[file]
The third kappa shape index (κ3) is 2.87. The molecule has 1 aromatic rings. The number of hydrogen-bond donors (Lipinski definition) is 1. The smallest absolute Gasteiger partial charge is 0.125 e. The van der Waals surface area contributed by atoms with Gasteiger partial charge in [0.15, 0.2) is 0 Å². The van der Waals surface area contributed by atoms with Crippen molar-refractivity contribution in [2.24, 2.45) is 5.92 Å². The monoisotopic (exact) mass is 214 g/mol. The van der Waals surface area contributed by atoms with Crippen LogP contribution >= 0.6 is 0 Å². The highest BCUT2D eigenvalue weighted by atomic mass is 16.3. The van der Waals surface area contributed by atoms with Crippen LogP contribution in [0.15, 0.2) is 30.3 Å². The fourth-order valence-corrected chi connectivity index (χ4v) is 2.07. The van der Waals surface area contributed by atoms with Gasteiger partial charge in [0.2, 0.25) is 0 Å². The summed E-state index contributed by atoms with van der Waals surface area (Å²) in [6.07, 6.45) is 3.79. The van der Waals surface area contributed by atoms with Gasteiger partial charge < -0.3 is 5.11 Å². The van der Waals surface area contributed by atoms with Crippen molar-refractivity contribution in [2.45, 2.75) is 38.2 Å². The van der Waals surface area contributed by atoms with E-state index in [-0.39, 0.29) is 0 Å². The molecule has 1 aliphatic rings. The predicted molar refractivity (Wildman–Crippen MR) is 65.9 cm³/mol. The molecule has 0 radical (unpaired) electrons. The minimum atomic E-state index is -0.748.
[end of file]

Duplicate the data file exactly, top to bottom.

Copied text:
The third kappa shape index (κ3) is 2.87. The molecule has 1 aromatic rings. The number of hydrogen-bond donors (Lipinski definition) is 1. The smallest absolute Gasteiger partial charge is 0.125 e. The van der Waals surface area contributed by atoms with Gasteiger partial charge in [0.15, 0.2) is 0 Å². The van der Waals surface area contributed by atoms with Crippen molar-refractivity contribution in [2.24, 2.45) is 5.92 Å². The monoisotopic (exact) mass is 214 g/mol. The van der Waals surface area contributed by atoms with Crippen LogP contribution >= 0.6 is 0 Å². The highest BCUT2D eigenvalue weighted by atomic mass is 16.3. The van der Waals surface area contributed by atoms with Crippen LogP contribution in [0.15, 0.2) is 30.3 Å². The fourth-order valence-corrected chi connectivity index (χ4v) is 2.07. The van der Waals surface area contributed by atoms with Gasteiger partial charge in [0.2, 0.25) is 0 Å². The summed E-state index contributed by atoms with van der Waals surface area (Å²) in [6.07, 6.45) is 3.79. The van der Waals surface area contributed by atoms with Gasteiger partial charge < -0.3 is 5.11 Å². The van der Waals surface area contributed by atoms with Crippen molar-refractivity contribution in [2.45, 2.75) is 38.2 Å². The van der Waals surface area contributed by atoms with E-state index in [-0.39, 0.29) is 0 Å². The molecule has 1 aliphatic rings. The predicted molar refractivity (Wildman–Crippen MR) is 65.9 cm³/mol. The molecule has 0 radical (unpaired) electrons. The minimum atomic E-state index is -0.748.